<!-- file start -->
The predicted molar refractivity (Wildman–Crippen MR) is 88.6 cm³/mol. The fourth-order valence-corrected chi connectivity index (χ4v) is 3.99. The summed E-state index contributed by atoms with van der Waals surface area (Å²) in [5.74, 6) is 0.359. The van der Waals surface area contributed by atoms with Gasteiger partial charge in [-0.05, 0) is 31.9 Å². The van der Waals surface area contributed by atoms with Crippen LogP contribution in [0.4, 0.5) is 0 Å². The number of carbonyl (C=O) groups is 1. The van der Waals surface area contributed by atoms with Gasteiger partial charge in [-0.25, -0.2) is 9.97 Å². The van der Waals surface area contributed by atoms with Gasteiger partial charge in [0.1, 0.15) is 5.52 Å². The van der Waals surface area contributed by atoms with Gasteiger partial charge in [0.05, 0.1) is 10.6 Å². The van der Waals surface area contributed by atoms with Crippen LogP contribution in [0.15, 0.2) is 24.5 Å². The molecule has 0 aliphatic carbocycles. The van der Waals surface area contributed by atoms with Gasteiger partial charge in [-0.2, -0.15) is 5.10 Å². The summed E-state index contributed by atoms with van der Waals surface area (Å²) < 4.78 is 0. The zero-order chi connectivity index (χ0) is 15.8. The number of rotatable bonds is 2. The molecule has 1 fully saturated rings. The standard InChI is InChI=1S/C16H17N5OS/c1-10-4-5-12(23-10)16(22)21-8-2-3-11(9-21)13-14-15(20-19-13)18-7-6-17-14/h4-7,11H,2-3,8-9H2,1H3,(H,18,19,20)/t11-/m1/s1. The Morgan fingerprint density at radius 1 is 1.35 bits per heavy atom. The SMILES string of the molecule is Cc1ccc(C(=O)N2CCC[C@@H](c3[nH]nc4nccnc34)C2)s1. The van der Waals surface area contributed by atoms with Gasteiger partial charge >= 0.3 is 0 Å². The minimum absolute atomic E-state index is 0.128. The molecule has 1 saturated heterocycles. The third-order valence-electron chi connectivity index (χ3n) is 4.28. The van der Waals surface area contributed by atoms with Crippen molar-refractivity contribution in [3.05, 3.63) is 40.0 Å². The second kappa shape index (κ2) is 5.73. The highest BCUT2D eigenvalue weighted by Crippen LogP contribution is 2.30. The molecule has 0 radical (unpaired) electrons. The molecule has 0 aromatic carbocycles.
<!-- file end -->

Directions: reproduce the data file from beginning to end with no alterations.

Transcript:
The predicted molar refractivity (Wildman–Crippen MR) is 88.6 cm³/mol. The fourth-order valence-corrected chi connectivity index (χ4v) is 3.99. The summed E-state index contributed by atoms with van der Waals surface area (Å²) in [5.74, 6) is 0.359. The van der Waals surface area contributed by atoms with Gasteiger partial charge in [-0.05, 0) is 31.9 Å². The van der Waals surface area contributed by atoms with Crippen LogP contribution in [0.4, 0.5) is 0 Å². The number of carbonyl (C=O) groups is 1. The van der Waals surface area contributed by atoms with Gasteiger partial charge in [-0.25, -0.2) is 9.97 Å². The van der Waals surface area contributed by atoms with Gasteiger partial charge in [0.1, 0.15) is 5.52 Å². The van der Waals surface area contributed by atoms with Gasteiger partial charge in [0.05, 0.1) is 10.6 Å². The van der Waals surface area contributed by atoms with Crippen LogP contribution in [0.15, 0.2) is 24.5 Å². The molecule has 0 aliphatic carbocycles. The van der Waals surface area contributed by atoms with Gasteiger partial charge in [-0.2, -0.15) is 5.10 Å². The summed E-state index contributed by atoms with van der Waals surface area (Å²) < 4.78 is 0. The zero-order chi connectivity index (χ0) is 15.8. The number of rotatable bonds is 2. The molecule has 1 fully saturated rings. The standard InChI is InChI=1S/C16H17N5OS/c1-10-4-5-12(23-10)16(22)21-8-2-3-11(9-21)13-14-15(20-19-13)18-7-6-17-14/h4-7,11H,2-3,8-9H2,1H3,(H,18,19,20)/t11-/m1/s1. The Morgan fingerprint density at radius 1 is 1.35 bits per heavy atom. The SMILES string of the molecule is Cc1ccc(C(=O)N2CCC[C@@H](c3[nH]nc4nccnc34)C2)s1. The van der Waals surface area contributed by atoms with Gasteiger partial charge >= 0.3 is 0 Å². The minimum absolute atomic E-state index is 0.128. The molecule has 1 saturated heterocycles. The third-order valence-electron chi connectivity index (χ3n) is 4.28. The van der Waals surface area contributed by atoms with Crippen molar-refractivity contribution in [3.05, 3.63) is 40.0 Å². The second kappa shape index (κ2) is 5.73. The highest BCUT2D eigenvalue weighted by Crippen LogP contribution is 2.30. The molecule has 0 radical (unpaired) electrons. The molecule has 0 aromatic carbocycles.